talented kid

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PoleVaultStipke
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Re: talented kid

Unread postby PoleVaultStipke » Mon Jun 01, 2015 12:00 pm

I believe it was 80cm (all the way back) on this one.
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grandevaulter
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Re: talented kid

Unread postby grandevaulter » Mon Jun 01, 2015 7:07 pm

Stipke,

I've been dreaming of Belgian crepes and pastries.

If you are in fact still working at the PB technical model and would like feedback, here are my thoughts.

The approach and plant appear much smoother. He reaches way out with his right leg during the take off and then drops it only to roll it back up when his trail leg catches up, he moves it back up and in. When his trail leg does catch his right, he starts breaking his left leg at the knee before he breaks his hips. This appears to me to introduce passive energy phases and slows down his attempt to cover the pole and invert.

I have a boy that likes to pull his left leg in before he swings to the cord of the pole, and rarely breaks at the hips to swing long to the top of the pole. I would not give up on accomplishing these "key positions".

PoleVaultStipke
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Re: talented kid

Unread postby PoleVaultStipke » Tue Jun 02, 2015 4:31 am

Hello Grande,

Well you should visit! ;)

These are good working points! I try to teach them to take-off with high knee and the heel under the buttom. Preferably untill they are completely inversed with the knee always leading the movement. The trail leg (left in this case) should be extended from take-off untill complete inversion. (i hope you read it the way i meant it)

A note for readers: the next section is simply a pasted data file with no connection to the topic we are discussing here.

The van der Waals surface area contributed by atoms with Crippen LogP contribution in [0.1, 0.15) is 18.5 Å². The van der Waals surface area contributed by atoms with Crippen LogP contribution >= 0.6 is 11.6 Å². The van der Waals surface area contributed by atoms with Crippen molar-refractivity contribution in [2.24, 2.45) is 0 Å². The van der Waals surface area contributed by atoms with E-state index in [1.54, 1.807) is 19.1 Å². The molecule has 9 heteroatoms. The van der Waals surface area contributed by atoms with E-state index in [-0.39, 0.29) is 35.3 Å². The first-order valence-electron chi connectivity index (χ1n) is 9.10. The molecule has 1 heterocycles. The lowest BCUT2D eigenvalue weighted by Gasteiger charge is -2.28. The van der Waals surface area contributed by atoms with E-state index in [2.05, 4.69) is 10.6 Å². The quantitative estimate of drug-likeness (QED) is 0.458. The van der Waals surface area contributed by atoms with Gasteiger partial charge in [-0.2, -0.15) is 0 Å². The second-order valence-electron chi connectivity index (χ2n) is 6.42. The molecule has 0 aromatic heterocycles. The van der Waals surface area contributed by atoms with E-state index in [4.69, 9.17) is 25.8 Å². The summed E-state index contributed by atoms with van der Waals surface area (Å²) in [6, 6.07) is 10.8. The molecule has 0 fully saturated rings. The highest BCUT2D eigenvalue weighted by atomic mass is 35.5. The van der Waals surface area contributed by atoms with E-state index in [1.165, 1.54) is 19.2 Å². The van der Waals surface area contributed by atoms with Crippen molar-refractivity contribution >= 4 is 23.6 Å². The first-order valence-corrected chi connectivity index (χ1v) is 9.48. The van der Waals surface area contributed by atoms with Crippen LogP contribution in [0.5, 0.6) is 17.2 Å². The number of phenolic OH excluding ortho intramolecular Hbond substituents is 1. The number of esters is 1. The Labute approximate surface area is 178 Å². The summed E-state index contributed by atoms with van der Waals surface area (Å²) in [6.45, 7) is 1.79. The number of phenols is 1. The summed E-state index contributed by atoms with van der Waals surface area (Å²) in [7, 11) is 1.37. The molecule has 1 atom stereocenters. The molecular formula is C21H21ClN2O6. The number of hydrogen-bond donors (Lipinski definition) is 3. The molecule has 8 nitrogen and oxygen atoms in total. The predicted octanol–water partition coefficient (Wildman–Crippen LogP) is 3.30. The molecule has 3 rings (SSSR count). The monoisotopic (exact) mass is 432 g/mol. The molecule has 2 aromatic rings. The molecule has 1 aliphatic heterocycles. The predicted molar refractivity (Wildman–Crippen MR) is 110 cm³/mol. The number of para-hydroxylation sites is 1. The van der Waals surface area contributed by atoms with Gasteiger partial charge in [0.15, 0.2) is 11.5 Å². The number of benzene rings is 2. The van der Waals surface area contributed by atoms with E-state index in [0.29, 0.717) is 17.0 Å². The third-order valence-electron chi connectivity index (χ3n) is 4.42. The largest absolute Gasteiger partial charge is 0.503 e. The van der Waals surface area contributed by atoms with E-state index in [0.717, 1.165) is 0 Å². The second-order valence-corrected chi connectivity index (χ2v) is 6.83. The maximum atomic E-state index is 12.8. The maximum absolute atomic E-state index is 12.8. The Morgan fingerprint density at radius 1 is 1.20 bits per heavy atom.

What you point out about the hip is very interesting to me because i work on it but because you mention it, i see some flashes of other exercises where he tends to skip this part. I love how you can keep looking at the same things and keep gaining new ideas! This could also explain why he is having more difficulty to extend along the pole and is showing more "flag jumps" (i don't know if you know this term).

What exercises would you suggest? Maybe some work in the rings or short run-ups with landing on the buttom with correct knee and trail leg still extended.

Thanks for the feedback!
Steffen

grandevaulter
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Re: talented kid

Unread postby grandevaulter » Tue Jun 02, 2015 10:29 am

PoleVaultStipke wrote:Well you should visit!

I would like that!

PoleVaultStipke wrote:What exercises would you suggest? Maybe some work in the rings or short run-ups with landing on the buttom with correct knee and trail leg still extended.

https://youtu.be/pIDWGPryS-Y
It is where Isenbayeva holds her left leg back that she connects her legs, hips and abdomen to whip to the next key position, "break at the hips". She never loses her right leg pike and it remains in an optimal position in order to keep the center of mass rotating up (not down or forward) and to roll the hips up when the trail leg catches up with it.

http://youtu.be/oVpPXPh8-pU shows the long whip and how the girl connects her hips to the whip leg when it catches up with the right piked leg as she contracts from the C position.